This usually refers to morning sickness, swollen ankles, insomnia, labor pain. The paper pregnancy has its own set of challenges. There are things adoptive moms go through that can tear you down emotionally, then in turn, physically. For starters, births have a due date. You knew, much like a road construction warning, that “on or about January 10…” you would be a parent. In the majority of cases, adoption has no due date. Even when couples are working with a birthmother, there are legal milestones of equal significance, or an undying fear that minds could be changed. When you give birth, there’s no real fear the baby’s going to change his mind.
Adoption brings all kinds of chances for uncertainty until final court approval. Don’t get me wrong- I’m ok with skipping some of the less than fun pregnancy highlights. Anxiety and doubt, though, can torment your stomach and sleep for months on end. Trust me, in the long run, the roller coasters of birth and adoption even out to a dead heat. One other snag I’ll mention that can hurt feelings is the issue that many women who have adopted REALLY wanted those experiences you’re joking about. You never know, so least said, best said sometimes.

“They’re so lucky to have you”
No. Not really. I feel very blessed that I was approved by the caretakers, judge, Russian Education Ministry, and above all, God, to be their mom. But no one walks around thinking, “WOW are my kids suuuuuuuper lucky that I’m their mom! I mean, I am FABULOUS” Whether you gave birth or adopted, you simply don’t think in those terms. Ok, maybe you do. No really, you don’t. I hope.

And while I’m on a roll
The last little tidbit I have is something I wish I could scream at every reporter everywhere. I don’t walk around calling my sons my “adopted sons.” They’re just “sons.” Did you ever notice that in a story about any celeb who’s adopted, the kids are always labeled? Read an article about the Jolie-Pitts, Sandra Bullock, Sheryl Crowe, etc and their children are labeled when adopted. Curiously, the genetic Jolie-Pitts are not labeled. They are simply their kids. All of them are “their kids.” Period. If you happen to be a journalist, please keep that in mind. If you know one, please share this. Feel free to message stories. Lord knows I do.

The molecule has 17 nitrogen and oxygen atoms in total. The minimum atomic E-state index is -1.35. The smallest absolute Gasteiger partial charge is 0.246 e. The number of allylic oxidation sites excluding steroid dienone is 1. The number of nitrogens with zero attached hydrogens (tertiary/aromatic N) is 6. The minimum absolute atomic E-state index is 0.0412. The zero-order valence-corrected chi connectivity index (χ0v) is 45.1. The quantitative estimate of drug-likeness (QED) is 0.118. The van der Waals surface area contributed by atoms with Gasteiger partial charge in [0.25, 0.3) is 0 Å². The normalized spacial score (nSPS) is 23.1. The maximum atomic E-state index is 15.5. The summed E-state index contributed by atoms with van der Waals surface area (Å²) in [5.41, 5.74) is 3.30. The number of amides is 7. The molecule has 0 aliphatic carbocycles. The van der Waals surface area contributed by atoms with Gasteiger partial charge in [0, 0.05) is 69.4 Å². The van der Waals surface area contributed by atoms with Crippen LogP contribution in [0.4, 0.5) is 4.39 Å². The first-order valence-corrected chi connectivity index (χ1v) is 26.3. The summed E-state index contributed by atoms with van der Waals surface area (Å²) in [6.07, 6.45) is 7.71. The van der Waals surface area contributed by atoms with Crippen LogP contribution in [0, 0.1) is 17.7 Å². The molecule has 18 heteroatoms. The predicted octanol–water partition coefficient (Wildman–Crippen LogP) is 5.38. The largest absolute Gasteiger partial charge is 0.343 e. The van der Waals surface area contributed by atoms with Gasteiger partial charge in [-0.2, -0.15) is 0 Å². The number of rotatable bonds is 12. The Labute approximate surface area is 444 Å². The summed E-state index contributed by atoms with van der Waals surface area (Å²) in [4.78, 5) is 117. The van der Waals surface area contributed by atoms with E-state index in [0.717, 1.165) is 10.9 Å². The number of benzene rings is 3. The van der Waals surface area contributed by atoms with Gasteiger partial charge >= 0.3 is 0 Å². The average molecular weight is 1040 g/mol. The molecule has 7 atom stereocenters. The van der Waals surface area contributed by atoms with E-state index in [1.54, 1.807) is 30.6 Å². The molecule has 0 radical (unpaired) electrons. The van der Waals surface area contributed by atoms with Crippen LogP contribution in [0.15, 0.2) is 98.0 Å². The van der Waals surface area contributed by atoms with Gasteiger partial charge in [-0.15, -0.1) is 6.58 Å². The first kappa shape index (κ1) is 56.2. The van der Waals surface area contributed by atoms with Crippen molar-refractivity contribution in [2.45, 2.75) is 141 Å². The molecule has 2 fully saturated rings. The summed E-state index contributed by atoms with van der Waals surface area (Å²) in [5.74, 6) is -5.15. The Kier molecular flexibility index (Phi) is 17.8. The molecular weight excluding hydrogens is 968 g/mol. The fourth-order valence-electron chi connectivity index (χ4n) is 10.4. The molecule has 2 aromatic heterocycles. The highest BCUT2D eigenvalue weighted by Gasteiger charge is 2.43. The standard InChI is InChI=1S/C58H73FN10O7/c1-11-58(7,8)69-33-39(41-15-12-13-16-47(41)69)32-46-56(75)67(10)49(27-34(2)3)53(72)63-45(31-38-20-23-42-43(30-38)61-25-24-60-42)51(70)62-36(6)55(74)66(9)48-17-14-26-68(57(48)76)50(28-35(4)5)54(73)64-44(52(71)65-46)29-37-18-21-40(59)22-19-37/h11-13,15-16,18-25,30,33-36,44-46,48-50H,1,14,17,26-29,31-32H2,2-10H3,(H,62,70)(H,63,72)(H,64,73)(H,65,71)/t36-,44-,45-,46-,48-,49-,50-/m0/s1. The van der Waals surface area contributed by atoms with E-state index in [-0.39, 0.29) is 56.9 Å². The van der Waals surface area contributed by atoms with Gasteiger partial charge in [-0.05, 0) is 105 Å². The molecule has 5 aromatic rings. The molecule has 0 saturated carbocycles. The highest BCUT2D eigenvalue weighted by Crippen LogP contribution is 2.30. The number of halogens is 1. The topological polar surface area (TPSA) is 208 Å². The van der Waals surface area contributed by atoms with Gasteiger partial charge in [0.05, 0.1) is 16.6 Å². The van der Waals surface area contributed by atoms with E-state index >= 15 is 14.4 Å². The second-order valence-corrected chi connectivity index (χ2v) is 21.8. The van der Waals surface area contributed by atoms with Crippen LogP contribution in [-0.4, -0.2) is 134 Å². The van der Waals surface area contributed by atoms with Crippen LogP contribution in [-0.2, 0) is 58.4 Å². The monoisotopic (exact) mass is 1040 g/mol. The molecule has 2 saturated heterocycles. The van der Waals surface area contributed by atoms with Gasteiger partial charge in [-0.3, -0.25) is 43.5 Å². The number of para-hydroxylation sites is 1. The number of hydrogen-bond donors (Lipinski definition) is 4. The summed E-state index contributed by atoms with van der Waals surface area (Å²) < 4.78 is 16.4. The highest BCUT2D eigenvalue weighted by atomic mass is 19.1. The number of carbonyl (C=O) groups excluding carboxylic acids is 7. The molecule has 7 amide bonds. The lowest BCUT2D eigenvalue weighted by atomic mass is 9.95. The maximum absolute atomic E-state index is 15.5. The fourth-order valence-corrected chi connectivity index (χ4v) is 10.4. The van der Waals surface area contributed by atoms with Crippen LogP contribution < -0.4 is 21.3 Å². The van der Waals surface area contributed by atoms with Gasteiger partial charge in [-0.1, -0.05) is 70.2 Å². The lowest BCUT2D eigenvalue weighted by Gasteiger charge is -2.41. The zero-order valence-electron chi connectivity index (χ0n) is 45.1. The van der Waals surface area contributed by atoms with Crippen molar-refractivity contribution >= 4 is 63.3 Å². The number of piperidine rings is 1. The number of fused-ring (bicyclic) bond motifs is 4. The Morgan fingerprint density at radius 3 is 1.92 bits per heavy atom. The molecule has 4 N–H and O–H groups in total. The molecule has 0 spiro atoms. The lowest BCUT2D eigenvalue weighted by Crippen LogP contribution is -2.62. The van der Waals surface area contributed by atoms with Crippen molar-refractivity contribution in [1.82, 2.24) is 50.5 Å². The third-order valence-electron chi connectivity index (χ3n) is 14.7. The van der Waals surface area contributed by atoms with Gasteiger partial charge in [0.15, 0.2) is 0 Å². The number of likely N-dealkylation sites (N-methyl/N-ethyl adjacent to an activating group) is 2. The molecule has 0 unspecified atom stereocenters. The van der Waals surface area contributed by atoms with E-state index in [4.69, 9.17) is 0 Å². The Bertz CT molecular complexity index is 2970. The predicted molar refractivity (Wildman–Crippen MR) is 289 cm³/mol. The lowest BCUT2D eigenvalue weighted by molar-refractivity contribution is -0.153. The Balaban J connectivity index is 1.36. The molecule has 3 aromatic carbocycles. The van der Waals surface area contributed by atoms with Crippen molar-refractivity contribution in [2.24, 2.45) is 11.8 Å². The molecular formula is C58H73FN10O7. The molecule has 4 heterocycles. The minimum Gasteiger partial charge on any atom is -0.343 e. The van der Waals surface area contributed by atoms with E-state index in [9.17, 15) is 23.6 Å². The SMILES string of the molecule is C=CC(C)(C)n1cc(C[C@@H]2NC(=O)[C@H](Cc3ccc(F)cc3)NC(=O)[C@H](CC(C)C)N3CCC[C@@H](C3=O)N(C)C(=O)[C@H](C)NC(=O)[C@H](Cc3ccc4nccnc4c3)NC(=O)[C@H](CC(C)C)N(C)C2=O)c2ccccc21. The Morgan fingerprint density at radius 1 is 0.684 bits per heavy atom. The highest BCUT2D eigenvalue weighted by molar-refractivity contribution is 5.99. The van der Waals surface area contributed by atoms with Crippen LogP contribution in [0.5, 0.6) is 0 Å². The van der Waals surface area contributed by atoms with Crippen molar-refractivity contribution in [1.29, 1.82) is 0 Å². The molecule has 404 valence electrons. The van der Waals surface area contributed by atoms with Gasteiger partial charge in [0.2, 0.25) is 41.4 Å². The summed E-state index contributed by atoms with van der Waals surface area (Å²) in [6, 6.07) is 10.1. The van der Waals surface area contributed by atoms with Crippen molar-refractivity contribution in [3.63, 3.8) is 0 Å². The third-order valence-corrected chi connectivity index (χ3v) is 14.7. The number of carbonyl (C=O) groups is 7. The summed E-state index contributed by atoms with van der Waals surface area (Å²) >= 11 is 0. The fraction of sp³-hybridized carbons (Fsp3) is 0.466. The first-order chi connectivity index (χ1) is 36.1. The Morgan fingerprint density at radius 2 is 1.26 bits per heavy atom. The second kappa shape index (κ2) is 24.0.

At the end of the day, however they ended up in our arms, they are our children. They imprinted in our hearts, like the werewolves do in Twilight. God sent me to them and them to me, not via a stork, but via Boeing. The humorist Art Buchwald was a parent via adoption. He once said, “You’ll know they’re your kids when you want to kill them.” On any given day, laundry, noise, and bickering floating through my home, I’m with him. I love them more than life itself, yet want to murder them in frustration at times. So I assure, you see, we are all the same. We are moms.


  1. So great to hear more about this from you. I remember your guest post on visiting Russia to get your kids. No doubt, as you wrote, adoption in comparison to pregnancy is no picnic. All that anticipation, waiting and anxiety until it really happens - no, not easy.

  2. this is such a great post! i'm adopted myself, so i get why these questions are just absurd!

  3. This is such a great post about adoption! What I love is your sense of humor in telling people what NOT to do. It amazes me these things that people say about adopted kids, and how wonderfully you have worded it here. Makes us all think just a bit...

  4. I love the "Real Kids" section...your answers are awesome!

    P.S. Finally following you back from Mom Loop...sorry it's taken me so long to do so!

  5. The Real Kids part killed me. Especially this line: "When you become a parent, God gives you the kids you’re meant to have." This was such a good post, lady. You're a fantastic mom!

  6. I so relate to the parent of a special needs child, I get similar idiotic comments like "I don't know how you do it". Nice.

    Now I know why you recognized my blog header...your stork came from Russia!

  7. The questions you get when you adopt transracially are even more pointed. Oh, and then there are the questions about the kids' "real moms." I'm right with you on all of it!! Great post.